Everyone knew the Cowboys would beat the lowly Cleveland Browns, right? Well, after almost four hours of intense sitting on the edge of your seat viewing, they finally did. It took more than half of an overtime period, but the Cowboys pulled it out.
Why did the Cowboys have such a difficult time putting the Browns away and how on earth did they end up down 13-0, before they made a comeback? I would certainly put a lot of blame on the offensive line. They were already struggling enough with Ryan Cook at center, but with Mackenzy Bernadeau sliding over from guard to center and Derrick Dockery taking his place at guard, they were decidedly worse.
Add to that left tackle Tyron Smith leaving the game with a high ankle sprain and being replaced by Jermey Parnell, the Cowboys had the makings of a real disaster on their hands. This makeshift line certainly was the reason the Cowboys could hardly run the ball and why Tony Romo was sacked seven times. But to Romo’s credit, he made just enough plays to win.
On defense the Cowboys seemed to struggle as well, not that allowing twenty points is all that bad. That is unless your own offense really struggles to put up twenty or more points. When that’s the case, a good defensive game would be holding the other team to about thirteen points. It appears the Browns have a pretty good offensive line. It was certainly much better the Eagles line the Cowboys faced last week. And Trent Richardson is certainly a good running back.
But I expected the Cowboys’ defense to do a better of stopping the Browns’ receivers than they did. These receivers just kept coming at the Cowboys all day and certainly made their share of good plays. So much for this game being personal for Rob Ryan, because it was a defensive effort good enough to win and the Cowboys did make some timely stops, but not the best defensive effort I have seen from them this year.
I understand the importance of halftime adjustments and it was obvious the Cowboys made some that helped them in the second half. But I always wonder why some of these adjustments can’t be made during the flow of the game, while that part of the team is on the sideline between series.
As I saw it, a defensive halftime adjustment was going away from the three man pass rush employed by the Cowboys in the first half that gave Brandon Weeden way too much time to find an open receiver. Offensive adjustments consisted of de-emphasizing the running game and employing three step drops and quicker passes.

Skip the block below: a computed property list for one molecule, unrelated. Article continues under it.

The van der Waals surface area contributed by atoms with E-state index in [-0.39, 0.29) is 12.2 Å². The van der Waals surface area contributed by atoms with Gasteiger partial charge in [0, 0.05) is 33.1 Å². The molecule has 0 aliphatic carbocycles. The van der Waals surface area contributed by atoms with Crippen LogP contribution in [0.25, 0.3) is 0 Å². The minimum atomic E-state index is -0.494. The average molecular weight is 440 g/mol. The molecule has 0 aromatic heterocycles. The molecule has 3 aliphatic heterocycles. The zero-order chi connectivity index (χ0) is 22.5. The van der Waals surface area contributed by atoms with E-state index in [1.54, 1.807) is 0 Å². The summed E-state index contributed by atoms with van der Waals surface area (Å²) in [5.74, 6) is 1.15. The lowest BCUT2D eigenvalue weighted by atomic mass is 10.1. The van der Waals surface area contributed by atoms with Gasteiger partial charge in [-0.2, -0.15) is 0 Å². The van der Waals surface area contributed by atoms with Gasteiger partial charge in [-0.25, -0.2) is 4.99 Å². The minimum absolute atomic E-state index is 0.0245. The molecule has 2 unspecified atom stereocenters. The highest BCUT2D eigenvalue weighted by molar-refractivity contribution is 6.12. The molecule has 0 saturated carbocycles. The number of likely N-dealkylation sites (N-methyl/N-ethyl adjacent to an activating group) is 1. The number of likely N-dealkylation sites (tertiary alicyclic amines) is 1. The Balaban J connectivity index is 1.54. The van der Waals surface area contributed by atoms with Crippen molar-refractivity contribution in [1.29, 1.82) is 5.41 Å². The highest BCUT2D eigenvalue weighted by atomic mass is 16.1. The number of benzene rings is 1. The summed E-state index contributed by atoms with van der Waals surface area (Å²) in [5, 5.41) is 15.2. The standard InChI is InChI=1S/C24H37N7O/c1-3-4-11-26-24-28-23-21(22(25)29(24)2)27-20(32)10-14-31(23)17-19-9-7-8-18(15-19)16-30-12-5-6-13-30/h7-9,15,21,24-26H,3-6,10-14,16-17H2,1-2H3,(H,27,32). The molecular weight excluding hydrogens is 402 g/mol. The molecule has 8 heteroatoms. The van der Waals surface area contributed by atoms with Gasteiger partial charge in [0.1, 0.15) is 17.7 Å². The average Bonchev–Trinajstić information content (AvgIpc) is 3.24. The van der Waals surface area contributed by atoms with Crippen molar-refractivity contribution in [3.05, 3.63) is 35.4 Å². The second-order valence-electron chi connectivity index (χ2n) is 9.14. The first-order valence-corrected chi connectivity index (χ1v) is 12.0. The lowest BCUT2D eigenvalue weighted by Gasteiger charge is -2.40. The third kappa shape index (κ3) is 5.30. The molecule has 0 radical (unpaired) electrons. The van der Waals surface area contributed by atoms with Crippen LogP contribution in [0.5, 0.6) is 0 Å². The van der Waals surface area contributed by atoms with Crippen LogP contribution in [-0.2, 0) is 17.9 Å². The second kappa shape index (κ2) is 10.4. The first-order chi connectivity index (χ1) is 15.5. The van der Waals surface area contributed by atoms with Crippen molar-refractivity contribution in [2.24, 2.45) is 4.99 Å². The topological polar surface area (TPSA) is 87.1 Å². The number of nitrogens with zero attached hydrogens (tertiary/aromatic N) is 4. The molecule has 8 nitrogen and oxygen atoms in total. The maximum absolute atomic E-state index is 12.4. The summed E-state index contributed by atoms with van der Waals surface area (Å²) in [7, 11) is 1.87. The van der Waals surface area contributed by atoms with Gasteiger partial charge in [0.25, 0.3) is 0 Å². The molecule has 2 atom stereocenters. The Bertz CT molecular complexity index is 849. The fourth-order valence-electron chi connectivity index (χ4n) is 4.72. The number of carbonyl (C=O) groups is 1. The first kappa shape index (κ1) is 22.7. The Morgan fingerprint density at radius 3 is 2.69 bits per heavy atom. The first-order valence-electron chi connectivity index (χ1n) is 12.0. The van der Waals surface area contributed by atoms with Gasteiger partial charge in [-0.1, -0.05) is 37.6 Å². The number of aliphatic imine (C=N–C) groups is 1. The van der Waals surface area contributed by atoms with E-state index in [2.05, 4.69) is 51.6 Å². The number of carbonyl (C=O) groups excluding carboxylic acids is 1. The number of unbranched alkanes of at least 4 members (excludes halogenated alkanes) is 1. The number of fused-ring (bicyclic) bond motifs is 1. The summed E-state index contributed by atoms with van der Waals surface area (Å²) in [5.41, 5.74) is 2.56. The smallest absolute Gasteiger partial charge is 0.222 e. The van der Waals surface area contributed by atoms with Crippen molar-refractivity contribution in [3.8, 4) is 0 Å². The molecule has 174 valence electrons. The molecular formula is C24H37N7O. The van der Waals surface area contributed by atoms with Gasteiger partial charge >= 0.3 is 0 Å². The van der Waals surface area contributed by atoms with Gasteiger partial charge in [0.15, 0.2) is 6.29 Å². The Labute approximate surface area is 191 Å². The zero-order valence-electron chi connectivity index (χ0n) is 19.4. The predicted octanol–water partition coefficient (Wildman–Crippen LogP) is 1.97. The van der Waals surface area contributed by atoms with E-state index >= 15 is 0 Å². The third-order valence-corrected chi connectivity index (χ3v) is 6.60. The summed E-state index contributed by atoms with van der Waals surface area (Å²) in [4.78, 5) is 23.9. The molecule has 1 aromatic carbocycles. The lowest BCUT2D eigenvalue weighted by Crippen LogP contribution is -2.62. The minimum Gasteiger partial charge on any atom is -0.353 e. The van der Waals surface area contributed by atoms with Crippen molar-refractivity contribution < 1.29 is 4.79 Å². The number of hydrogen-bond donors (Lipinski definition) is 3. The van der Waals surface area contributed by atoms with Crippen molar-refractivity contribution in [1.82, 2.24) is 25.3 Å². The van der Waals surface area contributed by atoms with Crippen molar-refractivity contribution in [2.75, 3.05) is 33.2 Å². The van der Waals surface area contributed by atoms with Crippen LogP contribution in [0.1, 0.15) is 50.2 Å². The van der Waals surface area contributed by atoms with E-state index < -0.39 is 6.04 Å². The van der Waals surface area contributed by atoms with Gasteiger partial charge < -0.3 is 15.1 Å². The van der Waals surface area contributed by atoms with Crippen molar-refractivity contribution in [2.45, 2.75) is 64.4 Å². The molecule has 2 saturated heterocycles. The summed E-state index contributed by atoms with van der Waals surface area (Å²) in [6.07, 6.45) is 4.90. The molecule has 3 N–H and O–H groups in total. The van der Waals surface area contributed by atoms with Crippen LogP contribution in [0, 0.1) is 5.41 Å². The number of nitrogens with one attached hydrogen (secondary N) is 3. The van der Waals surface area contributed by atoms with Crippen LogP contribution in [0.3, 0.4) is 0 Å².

It reminded me of the second game against the Giants last year, with the playoffs on the line. The Cowboys struggled the whole first half and Romo couldn’t get anything going due to being harassed by the Giants defensive line. In the second half the Cowboys went to quick slant passes with Romo taking three step drops.
The Cowboys began to score some points, but didn’t have a defense that could hold the Giants back. If that adjustment had been made earlier, maybe they would have won.
In this game, the Browns corners were susceptible to being beat, but Romo didn’t have time to see his receivers and get the ball to them. The halftime adjustments took care of that and it resulted in more completed passes and numerous defensive penalties by the Browns corners.
For those that think all of the Cowboys ills would be cured if they just traded Romo for someone like Phillip Rivers for instance, that’s pure nonsense. When the Cowboys win, Romo’s style of play is a big part of it. You put someone like Phillip Rivers behind this line there would be even more sacks and interceptions than we’ve already seen this year.
Next up, is the Washington Redskins. Yeah, I know they have a terrible record. But if we had a difficult time putting the Browns and Weeden away, what’s it going to be like trying to stop RG III (Robert Griffin III)? Something tells me I will be hanging onto the edge of my seat again in just a few days.